Today’s News & Commentary — September 1, 2015

Published September 1st, 2015 -  - 09.01.151


According to The Washington Examiner, a new decision from the National Labor Relations Board means that businesses are now required to collect union dues via payroll deductions even after the expiration of a union contract.  The decision, in Lincoln Lutheran of Racine and Service Employees International Union Healthcare Wisconsin, will boost the ability of unions to financially weather contract negotiations.  Under previous precedent, employers were no longer required to collect dues upon the expiration of a contract.

Also in relation to the N.L.R.B., Timothy Noah and Brian Mahoney of Politico write that the Board’s recent string of six pro-labor decisions in the past week mean “President Barack Obama may end up doing more for the struggling labor movement than any president in three decades.”  The decisions include matters as well-known as Browning-Ferris and the “ambush election rule,” and others relating to drug testing and peer review committees.  Since the National Labor Relations Act hasn’t been significantly revised since the 1950s, the Board is tasked with adopting labor law to the modern workplace.

A new Gallup poll, however, reveals that only 52% of U.S. union members approve of President Obama’s job performance.  The figure is close to the lowest level of support President Obama has received from union workers, and represents the closest his union member approval rating has come to his nonmember approval rating, which has always been lower.  Since the nonmember approval rating has been relatively flat as the union member approval rating declined, the decline may be “possibly in response to the president’s actions or policies on trade and his focus on issues of less direct benefit to union workers.”

Writing for The Washington Post, Lydia DePillis highlights pending legislation before the Seattle City Council that would “grant all for-hire drivers in the city the right to collectively bargain with the companies they contract with to provide services, which they currently can’t do under federal law, setting up an entirely new system.”  The bill targets gig economy companies Uber and Lyft, who categorize drivers as independent contractors rather than employees, thus escaping an obligation to collectively bargain.  Under the proposed system, drivers would vote for a non-profit representative that would negotiate a contract or submit to arbitration enforced through the courts.  DePillis writes that the system could be extended to other independent contractor workplaces, but that it might be successfully challenged in court.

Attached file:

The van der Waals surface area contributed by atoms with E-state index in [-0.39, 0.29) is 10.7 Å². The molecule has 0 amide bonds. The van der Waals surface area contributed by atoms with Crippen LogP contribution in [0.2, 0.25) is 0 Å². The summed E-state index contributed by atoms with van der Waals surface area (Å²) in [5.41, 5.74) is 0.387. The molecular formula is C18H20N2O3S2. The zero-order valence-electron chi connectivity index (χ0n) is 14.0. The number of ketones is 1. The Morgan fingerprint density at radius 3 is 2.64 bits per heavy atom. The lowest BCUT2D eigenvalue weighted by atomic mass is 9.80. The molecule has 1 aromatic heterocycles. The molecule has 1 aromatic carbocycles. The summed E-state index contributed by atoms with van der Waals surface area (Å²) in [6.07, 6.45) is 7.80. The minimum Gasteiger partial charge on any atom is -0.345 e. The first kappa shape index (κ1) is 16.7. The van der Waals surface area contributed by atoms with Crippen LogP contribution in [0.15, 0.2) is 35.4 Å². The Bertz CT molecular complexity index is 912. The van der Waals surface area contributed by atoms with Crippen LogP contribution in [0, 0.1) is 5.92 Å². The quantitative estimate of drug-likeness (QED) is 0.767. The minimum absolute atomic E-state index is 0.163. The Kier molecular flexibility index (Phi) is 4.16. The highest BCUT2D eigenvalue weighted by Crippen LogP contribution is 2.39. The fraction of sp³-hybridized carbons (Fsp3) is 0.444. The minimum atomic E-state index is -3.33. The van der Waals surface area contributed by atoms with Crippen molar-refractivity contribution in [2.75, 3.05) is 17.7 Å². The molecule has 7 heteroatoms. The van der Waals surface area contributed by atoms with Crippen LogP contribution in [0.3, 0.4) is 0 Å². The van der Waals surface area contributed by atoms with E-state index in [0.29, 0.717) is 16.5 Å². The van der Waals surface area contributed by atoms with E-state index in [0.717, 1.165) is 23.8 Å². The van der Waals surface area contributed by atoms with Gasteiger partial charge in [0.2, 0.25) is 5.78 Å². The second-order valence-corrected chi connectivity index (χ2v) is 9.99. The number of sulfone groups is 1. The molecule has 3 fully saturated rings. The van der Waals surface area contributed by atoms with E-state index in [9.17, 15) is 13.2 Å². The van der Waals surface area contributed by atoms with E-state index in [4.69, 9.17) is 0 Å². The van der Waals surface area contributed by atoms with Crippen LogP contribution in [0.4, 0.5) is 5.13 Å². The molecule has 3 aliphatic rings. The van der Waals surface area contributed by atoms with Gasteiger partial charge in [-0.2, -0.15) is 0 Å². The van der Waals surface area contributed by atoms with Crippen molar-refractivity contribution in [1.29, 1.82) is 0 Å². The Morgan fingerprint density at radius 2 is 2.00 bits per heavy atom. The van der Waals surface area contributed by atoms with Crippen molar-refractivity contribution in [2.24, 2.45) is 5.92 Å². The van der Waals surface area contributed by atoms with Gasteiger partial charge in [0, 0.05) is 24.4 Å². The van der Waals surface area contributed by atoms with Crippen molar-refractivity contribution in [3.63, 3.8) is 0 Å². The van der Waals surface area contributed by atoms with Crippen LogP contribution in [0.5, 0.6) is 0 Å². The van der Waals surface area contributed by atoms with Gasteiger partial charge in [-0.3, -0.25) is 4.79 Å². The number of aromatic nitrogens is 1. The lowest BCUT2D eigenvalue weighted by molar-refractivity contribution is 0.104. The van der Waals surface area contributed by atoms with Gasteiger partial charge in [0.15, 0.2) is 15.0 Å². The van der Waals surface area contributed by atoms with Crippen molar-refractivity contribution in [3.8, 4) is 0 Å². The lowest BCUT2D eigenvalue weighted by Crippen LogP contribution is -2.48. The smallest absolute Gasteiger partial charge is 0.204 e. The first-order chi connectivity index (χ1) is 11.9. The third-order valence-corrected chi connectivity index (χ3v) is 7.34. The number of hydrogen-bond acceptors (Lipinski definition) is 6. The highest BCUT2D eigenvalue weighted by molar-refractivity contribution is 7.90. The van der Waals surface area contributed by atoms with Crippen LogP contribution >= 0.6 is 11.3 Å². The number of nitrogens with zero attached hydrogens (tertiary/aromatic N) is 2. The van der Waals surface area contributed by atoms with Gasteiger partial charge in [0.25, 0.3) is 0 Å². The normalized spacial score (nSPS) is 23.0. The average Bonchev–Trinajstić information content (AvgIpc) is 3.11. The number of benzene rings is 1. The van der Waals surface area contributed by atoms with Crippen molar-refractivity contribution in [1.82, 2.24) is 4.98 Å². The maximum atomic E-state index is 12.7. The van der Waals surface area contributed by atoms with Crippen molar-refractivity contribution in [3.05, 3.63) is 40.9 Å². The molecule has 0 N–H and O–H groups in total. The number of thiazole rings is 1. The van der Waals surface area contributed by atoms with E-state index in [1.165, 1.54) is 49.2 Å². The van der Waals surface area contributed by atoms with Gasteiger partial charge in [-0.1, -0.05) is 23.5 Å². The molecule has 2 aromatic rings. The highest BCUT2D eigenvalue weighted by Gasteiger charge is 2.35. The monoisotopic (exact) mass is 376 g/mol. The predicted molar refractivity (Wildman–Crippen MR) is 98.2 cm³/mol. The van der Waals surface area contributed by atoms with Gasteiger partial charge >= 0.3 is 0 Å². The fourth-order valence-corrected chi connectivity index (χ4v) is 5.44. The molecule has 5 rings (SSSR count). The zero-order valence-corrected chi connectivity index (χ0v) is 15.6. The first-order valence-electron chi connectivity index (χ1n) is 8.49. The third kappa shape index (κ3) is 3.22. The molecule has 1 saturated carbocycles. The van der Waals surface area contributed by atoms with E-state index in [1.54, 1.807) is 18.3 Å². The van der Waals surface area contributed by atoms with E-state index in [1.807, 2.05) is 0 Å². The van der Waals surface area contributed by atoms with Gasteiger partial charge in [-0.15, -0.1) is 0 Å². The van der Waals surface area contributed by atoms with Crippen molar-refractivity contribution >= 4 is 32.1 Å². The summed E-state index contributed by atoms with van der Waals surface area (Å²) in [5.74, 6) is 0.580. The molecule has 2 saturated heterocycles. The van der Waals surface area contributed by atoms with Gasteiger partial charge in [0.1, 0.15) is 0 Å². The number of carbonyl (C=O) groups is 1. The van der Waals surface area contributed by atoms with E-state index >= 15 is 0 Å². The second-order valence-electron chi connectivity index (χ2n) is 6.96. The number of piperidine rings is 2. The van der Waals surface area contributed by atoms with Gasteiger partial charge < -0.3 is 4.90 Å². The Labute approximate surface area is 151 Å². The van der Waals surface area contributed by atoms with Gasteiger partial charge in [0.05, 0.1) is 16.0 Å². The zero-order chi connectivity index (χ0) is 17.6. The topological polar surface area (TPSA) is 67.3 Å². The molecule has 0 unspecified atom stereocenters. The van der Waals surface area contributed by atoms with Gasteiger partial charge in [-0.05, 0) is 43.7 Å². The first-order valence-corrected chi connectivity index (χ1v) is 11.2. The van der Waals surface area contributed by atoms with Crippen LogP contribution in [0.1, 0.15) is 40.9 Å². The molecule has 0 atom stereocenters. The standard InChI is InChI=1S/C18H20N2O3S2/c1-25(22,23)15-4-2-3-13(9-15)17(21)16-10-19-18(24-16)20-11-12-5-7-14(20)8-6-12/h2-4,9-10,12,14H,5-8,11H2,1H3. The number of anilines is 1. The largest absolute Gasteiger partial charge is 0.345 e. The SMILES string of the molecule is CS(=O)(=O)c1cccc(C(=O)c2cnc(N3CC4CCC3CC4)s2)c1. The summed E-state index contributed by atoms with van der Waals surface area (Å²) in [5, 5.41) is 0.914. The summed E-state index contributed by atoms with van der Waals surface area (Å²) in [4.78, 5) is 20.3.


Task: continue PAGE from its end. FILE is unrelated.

Also in The Washington Post, Antonio Olivo and Lydia DePillis report on widespread labor abuses in the Virginia car-wash industry.  They note that Virginia Governor Terry McAuliffe is “trying to crack down on labor violations as more businesses, which critics say are often trying to cut corners, rely on contractors and subcontractors.”  While other areas such as New York have increased scrutiny of car washes, Virginia has a weaker union presence and thus wage theft is more difficult to combat.

In response to retailer Gap’s recent announcement that they wound end on-call scheduling for workers, The New York Times in an editorial called for an end to unpredictable scheduling industry-wide.  The Times notes that “on-call scheduling is but one of many dubious pay and scheduling practices.  Workers who show up for a scheduled shift may be sent home without pay if business is slow.  Schedules can fluctuate from week to week, making it hard to manage family life or calculate a budget.”

Michael Hiltzik of The Los Angeles Times highlighted a recent dispute between Pittsburgh area steelworkers and Allegheny Technologies management as evidence of why unions are necessary.  He wrote that “the conditions and pay offered non-union workers gives a glimpse of what conditions would be like in a non-unionized steel industry.”

Good featured the plight of domestic workers in Lebanon and their attempts at unionization.  The story documents the precarious state of foreign domestic workers in the country and their lack of legal protections.

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